I went back to my clinic 48 hours later for a repeat blood test and we were thrilled to be told the levels at 15dp5dt had risen to 1990. Perfect. Doubling easily and we all felt good. For me this was further than the last two chemical pregnancies we had, but I by no means felt confident. There is always that nagging doubt when you have experienced recurrent miscarriage that it’s not a given you get to take your baby home. A positive test does not equal a baby.

We reached the 5 week mark and this was big for us. Then out of nowhere, I started spotting. There was no pain and it was brown blood so initially I didn’t feel too worried. Neither were the clinic. The next few days passed and the spotting would come and go so we asked for an early scan for some reassurance. I was 5 weeks 5 days when we went in and we had no idea what we would see. My clinic don’t like to scan before 7 weeks especially as this can induce more anxiety and worry if the dates don’t match up to what you see on the ultrasound. But to our surprise and relief we saw one beautiful little embryo sac.

Baby Meakin. We were due in January.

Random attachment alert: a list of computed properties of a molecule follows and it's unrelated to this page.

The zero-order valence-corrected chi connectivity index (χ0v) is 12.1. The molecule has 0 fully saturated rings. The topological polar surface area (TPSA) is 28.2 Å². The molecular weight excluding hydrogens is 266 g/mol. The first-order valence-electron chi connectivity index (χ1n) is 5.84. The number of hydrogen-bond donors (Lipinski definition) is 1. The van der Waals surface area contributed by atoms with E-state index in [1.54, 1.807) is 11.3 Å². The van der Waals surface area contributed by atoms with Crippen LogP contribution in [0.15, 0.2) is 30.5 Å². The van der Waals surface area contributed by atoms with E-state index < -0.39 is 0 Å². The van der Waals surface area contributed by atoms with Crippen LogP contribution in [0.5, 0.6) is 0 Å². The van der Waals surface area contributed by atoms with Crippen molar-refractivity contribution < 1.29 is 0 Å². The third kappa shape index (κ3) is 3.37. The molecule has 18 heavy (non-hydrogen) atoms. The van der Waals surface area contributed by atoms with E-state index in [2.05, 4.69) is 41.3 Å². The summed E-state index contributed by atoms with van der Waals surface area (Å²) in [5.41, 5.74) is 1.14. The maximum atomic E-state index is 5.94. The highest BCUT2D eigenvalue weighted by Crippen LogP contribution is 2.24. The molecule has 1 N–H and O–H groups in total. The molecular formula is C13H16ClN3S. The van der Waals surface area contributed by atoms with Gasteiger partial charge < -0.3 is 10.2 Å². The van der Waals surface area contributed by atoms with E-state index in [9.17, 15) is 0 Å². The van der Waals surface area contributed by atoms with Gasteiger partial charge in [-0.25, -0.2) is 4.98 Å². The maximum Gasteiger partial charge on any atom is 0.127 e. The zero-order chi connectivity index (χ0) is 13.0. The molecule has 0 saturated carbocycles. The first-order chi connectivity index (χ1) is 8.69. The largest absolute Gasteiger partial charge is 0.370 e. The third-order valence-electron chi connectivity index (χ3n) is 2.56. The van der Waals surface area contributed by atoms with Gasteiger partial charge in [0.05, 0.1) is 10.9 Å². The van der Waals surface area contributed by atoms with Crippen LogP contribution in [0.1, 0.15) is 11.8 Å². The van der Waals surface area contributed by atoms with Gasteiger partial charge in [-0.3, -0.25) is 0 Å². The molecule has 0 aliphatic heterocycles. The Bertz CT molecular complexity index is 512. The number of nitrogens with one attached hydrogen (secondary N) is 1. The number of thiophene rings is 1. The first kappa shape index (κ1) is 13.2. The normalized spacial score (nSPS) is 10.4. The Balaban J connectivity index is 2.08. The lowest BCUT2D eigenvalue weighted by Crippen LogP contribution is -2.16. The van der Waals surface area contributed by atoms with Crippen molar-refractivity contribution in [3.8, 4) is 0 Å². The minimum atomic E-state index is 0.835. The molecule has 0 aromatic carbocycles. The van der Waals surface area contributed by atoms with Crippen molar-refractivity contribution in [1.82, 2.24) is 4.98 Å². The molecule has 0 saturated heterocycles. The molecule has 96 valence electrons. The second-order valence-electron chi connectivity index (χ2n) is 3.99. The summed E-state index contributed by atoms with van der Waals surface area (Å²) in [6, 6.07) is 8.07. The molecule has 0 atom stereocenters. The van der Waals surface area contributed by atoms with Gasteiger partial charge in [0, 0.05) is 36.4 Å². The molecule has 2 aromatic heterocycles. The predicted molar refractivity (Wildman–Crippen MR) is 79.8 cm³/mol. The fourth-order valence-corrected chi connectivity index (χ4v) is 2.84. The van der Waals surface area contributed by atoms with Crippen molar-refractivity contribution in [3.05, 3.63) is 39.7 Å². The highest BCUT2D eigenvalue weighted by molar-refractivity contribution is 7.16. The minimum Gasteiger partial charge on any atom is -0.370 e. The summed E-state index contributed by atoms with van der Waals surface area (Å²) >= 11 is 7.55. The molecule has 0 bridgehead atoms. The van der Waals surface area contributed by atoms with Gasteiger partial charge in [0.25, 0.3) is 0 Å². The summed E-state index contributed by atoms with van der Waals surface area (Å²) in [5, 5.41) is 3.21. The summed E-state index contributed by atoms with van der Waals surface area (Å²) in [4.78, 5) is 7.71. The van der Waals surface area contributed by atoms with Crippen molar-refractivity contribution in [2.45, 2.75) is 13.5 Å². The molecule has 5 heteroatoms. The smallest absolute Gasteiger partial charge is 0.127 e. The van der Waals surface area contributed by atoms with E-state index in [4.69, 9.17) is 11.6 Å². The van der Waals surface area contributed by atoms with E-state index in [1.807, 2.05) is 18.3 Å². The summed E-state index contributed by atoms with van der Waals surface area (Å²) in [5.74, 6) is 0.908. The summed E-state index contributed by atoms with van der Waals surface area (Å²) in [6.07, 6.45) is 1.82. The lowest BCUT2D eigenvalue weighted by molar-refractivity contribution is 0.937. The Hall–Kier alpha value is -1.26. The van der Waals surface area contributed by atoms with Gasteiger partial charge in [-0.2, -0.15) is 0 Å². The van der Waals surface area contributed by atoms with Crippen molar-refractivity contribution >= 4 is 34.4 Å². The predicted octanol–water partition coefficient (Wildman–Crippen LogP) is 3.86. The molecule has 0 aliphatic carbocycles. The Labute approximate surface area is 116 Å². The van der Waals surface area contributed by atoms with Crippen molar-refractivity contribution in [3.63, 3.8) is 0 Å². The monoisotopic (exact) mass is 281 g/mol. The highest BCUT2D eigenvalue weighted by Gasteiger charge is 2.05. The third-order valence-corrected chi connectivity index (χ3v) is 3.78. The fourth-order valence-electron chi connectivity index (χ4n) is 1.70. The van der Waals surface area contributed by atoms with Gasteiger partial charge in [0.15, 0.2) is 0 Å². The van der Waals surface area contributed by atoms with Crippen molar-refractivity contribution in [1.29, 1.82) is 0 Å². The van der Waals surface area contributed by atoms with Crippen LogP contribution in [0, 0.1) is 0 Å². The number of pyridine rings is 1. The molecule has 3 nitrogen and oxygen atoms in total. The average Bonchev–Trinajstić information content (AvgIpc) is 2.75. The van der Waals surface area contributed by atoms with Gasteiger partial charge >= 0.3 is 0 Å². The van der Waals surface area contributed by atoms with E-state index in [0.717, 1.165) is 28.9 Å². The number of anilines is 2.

The love was instant. Just like when I saw Austins first ultrasound. Was this our triple rainbow baby? I think Mr M may have even shed a little tear when he looked at the screen. Our consultant was happy with the position of the pregnancy, located away from a threatened miscarriage and he could see no signs of a bleed or where the spotting may be coming from. There were no guarantees but at this stage everything looked good.

Our little poppy seed photo sat proudly on my bed side table that night and I went to sleep with a protective hand resting on my swollen tummy.

The next morning I felt good and although our consultant had warned us that due to having an internal ultrasound there may be some irritation to my cervix causing some more spotting/bleeding but it had actually almost stopped. There was some momentary calm.